A while ago, we needed to run a significant number of performance tests for a BI application written on the Microsoft stack. The non functional requirements had been a bit neglected during the early stages of the project and when there was a change in the clients business it sharpened our focus and the number of concurrent users was to increase from c100 to c1200. Also some new key processes were coming into scope. Whilst the functionality remained the same, performance needed to be very quick as a dedicated desktop application was being decommissioned and the results provided by the BI system instead…

We needed to create certainty that some key reports would give sub second response at the same time as 1200 users were using the system in the normal way.

So what did we do?

Firstly we gathered log stats on the dying and existing systems so that we knew the usage patterns. Then we ran workshops with users to understand how the usage was going to increase after the business change. Finally, we created automated scenarios using Jmeter and designed the Perfmon metric collection so we could dissect the situation from a user and a hardware / software stack point of view.

Previous experience had shown us that the volume of data thrown out by these large scale runs is huge and if you can’t get a simultaneous visualisation of the Jmeter and Perfmon stats then analysis, diagnosis and action planning is frustratingly difficult and slow.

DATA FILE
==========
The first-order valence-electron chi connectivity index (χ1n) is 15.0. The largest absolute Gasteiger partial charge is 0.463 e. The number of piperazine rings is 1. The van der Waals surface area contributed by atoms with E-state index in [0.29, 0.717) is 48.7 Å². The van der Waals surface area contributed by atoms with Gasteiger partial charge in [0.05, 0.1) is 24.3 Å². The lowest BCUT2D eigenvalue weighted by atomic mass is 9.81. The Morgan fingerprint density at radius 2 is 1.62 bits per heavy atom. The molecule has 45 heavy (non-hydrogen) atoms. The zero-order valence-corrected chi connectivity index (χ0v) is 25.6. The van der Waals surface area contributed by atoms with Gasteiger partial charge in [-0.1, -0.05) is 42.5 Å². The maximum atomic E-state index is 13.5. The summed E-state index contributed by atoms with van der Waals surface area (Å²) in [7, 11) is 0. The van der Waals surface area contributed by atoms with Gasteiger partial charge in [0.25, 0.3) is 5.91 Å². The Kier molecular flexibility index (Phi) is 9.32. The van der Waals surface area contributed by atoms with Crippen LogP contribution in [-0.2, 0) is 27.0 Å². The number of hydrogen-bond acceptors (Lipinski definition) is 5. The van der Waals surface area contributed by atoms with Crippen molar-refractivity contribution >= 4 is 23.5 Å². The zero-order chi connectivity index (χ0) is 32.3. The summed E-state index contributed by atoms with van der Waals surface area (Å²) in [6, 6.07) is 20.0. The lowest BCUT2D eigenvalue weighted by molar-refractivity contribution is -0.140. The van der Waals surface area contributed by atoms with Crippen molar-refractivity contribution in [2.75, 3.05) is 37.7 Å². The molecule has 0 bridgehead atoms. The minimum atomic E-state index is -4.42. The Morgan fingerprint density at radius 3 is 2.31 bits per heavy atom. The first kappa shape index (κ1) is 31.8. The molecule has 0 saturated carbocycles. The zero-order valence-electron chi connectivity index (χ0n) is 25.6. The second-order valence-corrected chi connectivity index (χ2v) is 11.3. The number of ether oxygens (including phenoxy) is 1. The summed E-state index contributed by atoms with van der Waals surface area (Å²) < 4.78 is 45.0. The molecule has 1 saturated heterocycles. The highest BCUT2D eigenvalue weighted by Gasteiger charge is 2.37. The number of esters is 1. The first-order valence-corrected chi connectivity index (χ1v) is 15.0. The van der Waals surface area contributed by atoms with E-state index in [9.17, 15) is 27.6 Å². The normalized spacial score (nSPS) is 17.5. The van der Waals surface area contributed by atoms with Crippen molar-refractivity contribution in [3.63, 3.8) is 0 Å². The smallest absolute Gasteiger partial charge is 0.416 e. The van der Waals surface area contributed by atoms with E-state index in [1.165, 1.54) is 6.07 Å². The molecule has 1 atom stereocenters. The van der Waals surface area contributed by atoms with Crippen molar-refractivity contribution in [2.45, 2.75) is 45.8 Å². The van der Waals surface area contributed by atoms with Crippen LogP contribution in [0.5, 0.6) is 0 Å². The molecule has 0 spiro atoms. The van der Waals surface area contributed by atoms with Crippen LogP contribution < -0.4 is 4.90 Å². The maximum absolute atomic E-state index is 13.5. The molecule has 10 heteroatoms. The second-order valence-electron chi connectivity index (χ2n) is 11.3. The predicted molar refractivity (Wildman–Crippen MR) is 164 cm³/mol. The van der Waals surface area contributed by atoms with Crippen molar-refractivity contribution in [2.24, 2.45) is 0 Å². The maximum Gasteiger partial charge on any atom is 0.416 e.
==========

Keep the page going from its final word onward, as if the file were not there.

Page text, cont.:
The first runs got to about 500 concurrent users before the system became unstable and by closely inspecting the stats at the point of inflection we created our first list of action items. Then followed a series of iterations where we tuned the software, tweaked the configuration and added more hardware until 1200 concurrent users could successfully pass all the non functional at the same time as the key reports could be run with sub second responses.

Of course it was a bit fraught along the way; My description above doesn’t really convey the lows and highs of the team when planned improvements didn’t yield the success we’d hoped for or small tweaks created a massive effect.

I was reminded once more of the difficulty of predicting the behaviour of complex systems and was grateful for lessons I learned 25 years ago from The Goal (Goldratt and Cox) about the nature of systems that are constrained.

Even though we’d run large scale performance testing before, one of the things that still managed to surprise us was the amount of data thrown out of the measurement framework. The length of time needed to do the analysis / diagnosis was a huge problem to everyone.

In fact, we then decided to look at tooling to see how we could speed up the process and evaluated a number of off the shelf tools. In short we found those to be too simplistic or too expensive with a steep learning curve. We created a lightweight framework with all data stored in a repository and the visualisation achieved through a customised Excel UI. But that’s another story!

If you’d like to know more about the journey we took to make this large BI System perform with a huge increase in the number of users and a tough sharpening of the necessary response times, please give us a call.